A “rapid” journey to Shoal Bay

Our Monday journey at slack tide through the “placid rapids,” from Teakerne Arm on West Redonda Island (bottom right) to Shoal Bay on East Thurlow Island (top left).

In order to pass through three sets of rapids on Monday, when currents would be running slack and it would be safe to navigate through each of them, we had to leave Teakerne Arm shortly after 8 am. There had been a little rain during Sunday night and the clouds remained as we motored for about three hours, into a variable headwind, toward the rapids. We needed to reduce our speed as we neared the first rapids, as an ebbing current helped us along, so that we wouldn’t arrive too early and encounter turbulent water. All went well with our timing, and Walt didn’t have to meet any serious steering challenges as we motored through deep water that would soon be filled with whirlpools and eddies.

Map showing the four rapids (Yuculta Rapids, Gillard Passage, Dent Rapids, and Arran Rapids, from which we stayed far, far away) that mark the end of Desolation Sound. All four had forecasts of 10-kt. currents during the day we went through. We passed at slack—1-2 kts. in our direction.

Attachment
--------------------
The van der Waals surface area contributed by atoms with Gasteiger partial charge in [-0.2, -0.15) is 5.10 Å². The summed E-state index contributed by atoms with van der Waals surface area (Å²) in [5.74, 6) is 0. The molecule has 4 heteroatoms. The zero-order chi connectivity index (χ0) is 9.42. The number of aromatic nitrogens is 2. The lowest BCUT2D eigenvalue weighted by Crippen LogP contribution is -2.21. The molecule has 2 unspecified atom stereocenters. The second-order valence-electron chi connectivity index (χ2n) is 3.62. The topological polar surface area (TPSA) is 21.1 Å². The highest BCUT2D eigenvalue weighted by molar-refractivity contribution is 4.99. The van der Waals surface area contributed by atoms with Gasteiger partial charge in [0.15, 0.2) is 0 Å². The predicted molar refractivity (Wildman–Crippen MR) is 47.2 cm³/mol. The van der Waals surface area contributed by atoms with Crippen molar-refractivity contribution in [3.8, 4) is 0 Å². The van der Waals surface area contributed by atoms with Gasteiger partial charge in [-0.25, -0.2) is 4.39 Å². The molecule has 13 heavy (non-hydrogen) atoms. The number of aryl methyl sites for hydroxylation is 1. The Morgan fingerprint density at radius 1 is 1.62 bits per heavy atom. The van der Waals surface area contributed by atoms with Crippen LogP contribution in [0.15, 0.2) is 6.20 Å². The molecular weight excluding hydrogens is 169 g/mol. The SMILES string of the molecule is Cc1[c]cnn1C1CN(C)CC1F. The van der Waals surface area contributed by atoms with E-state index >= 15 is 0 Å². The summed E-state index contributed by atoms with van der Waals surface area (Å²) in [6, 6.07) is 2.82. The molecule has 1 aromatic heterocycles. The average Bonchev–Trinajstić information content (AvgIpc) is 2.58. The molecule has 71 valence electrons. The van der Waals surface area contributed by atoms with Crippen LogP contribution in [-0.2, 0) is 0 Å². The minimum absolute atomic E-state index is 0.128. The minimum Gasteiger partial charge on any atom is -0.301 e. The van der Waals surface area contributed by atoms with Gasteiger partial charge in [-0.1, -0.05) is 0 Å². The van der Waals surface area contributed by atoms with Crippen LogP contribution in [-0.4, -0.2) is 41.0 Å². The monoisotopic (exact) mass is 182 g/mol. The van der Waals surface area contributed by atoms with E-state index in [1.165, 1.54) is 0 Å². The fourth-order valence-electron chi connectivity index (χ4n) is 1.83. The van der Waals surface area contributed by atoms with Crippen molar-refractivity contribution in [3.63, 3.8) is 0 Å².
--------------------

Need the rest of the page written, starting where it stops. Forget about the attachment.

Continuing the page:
We docked in welcome sunshine in the early afternoon at Shoal Bay, located on the northeast side of East Thurlow Island.

Braesail at the dock in Shoal Bay. You can see our solar panels and Coracle, our dinghy, above the boat’s stern.

Once a busy cannery town in the Discovery Islands region of the South Coast of British Columbia and the largest town on Canada’s west coast, Shoal Bay was a center for mining and forestry. The town has disappeared, and there are now only a few pretty rental cabins, a pub, and a garden set in a wide meadow (the pub and herb garden are closed at the moment).

View of the Shoal Bay shore as one walks along the dock. The water is beautifully clear!

It’s yet another spot boasting a spectacular mountain setting,

Looking at snowy mountain peaks from the Shoal Bay dock as they play hide-and-seek among the clouds

and it’s filled with the songs of birds, the nesting boxes of some of them line the dock.

During the later afternoon, we enjoyed a good conversation with some congenial fellow boaters who arrived at the dock not long after we did. We learned that some of them are also bound for Alaska on no particular schedule just as we are, and we had a lot to share.

After supper, I walked up the long dock to the meadow to take some photos, look down into the amazingly clear water, observe the plant life,

Skunk cabbage and ferns among the rocks near the dock

notice the variety of buildings, wash my hands in the COLD sea water on the beach near the dock, and listen to the soft hushing sounds of onshore streams.

The Shoal Bay dock, a stream with a small bridge across it, and the bay’s mountain sentinels viewed from on shore

We plan to remain here overnight after an uneventful (hooray!) and pleasant journey and a lovely shore walk for me today. Several rainy days are forecast, beginning tonight, and I’m happy to have found some photo-shooting opportunities today!

Good night to the dock, the sea, and the mountains from the crew of Braesail!

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